To fill a hole, or two.

The hole in the gear shift tunnel seen from above with the black steel cover bolted in place to close the hole.

Today is a metal work and woodwork day.
I decided to make pieces to close the holes where the gearstick mechanism was. Keeping to a minimal cost I decided to use some scrap steel sheet that was previously a washing machine.
After taking some measurements I folded the sheet to form a patch piece that replicated the outline of the gearshift mechanism body, a large flat surface and a stepped flange for the bolts. I added folded edges for rigidity and then TIG welded the corners.

A piece of bent steel sheet bent up at one end with a tab for bolts, and a folded flange around the sides.
Old washing machines come in useful after all.

I test fitted the patch and then marked the holes for the underneath bolts. These were drilled out at 8.5mm for the M8 bolts. With the patch bolted from underneath I was able to mark the holes from above. Those holes were drilled to take two M8 rivnuts so that M8 bolts could be used from above.

The made up bit of steel sheet test fitted un the tunnel under the car where the gear shift mechanism used to be.
Well, that filled a hole.

With everything test fitted I was able to clean up the patch and spray it with cold galvanising spray, and then a satin black top coat.
For some reason my phone decided that these next two photos needed to be in black and white for that atmospheric feel!

The folded steel sheet blanking panel, sprayed black and bolted in under the tunnel to close the gear shift hole.
That looks a lot better.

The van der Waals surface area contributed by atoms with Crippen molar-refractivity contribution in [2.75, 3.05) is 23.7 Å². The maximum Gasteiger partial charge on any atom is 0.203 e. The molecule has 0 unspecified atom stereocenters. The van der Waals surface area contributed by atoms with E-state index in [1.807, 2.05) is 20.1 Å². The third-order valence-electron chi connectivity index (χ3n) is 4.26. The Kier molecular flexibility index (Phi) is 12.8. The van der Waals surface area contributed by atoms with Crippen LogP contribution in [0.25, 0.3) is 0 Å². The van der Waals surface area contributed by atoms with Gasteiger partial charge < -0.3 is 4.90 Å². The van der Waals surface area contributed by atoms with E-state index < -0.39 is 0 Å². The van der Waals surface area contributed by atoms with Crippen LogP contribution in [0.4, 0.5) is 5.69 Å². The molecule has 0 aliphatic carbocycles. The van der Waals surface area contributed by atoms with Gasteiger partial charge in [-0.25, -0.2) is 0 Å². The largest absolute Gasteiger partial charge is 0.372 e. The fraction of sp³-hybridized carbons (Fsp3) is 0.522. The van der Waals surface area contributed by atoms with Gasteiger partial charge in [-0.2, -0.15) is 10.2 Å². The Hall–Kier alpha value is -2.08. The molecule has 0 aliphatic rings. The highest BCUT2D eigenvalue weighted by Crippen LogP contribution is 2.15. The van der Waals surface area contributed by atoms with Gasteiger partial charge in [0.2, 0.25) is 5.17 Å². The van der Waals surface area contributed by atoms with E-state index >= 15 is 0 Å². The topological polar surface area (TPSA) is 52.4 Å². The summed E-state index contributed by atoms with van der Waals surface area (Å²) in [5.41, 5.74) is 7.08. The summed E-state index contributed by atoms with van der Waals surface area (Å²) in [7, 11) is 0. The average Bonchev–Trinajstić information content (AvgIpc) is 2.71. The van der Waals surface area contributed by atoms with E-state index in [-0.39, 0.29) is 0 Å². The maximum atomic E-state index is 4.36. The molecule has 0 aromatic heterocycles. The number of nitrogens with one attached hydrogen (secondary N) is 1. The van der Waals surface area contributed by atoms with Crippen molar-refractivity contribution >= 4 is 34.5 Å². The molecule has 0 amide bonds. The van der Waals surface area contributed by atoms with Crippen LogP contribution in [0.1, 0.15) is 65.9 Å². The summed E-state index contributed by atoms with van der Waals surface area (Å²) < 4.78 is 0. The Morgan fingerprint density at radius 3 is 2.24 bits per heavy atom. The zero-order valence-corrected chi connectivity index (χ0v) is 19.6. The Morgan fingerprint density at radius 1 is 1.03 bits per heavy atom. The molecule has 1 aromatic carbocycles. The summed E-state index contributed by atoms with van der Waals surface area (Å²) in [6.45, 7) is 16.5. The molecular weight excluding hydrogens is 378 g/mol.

I was able to reuse the foam gasket from the gearshift mechanism so it is properly sealed again.

The hole in the gear shift tunnel seen from above with the black steel cover bolted in place to close the hole.
Looks good from above too.

So onto the plastic trim. The trim piece was unclipped from the gearstick boot and the opening used as a template for cutting out a filler piece. I decided to use an offcut of 6mm birch plywood for this. I included the tabs to make sure the plywood would fit nicely, and clip in flush with the surface of the plastic trim.

The underside of the plastic gear stick boot trim, with a plywood piece cut to an oval shape, with tabs, to close the hole.
And that fills another hole.

In the car it looks fine and fits well. It is currently sanded and sprayed satin black. Even though it was the top of the range Skoda Octavia Elegance, back in 2001, it was never a wood trim kinda car.

The gear stick trim refitted in the car centre console with the wooden insert closing the hole.
That will work!

I won’t fit the plywood permanently yet as I want to be able to drill it easily for switches later. It might even be a good place to add extra USB sockets, to run the SatNav, MP3 player, and charge phones.

This is how it looks painted in satin black. It is a little blacker and shiner then the plastics, but not worth doing anything about.

A view of the centre console with the gearstick removed and a black blanking plate in place. There is a lot of light glare on the fresh paint.
Mmmmm, shiny!
A different angle view of the black cover plate looking darker without the light shining off it.
Very black.

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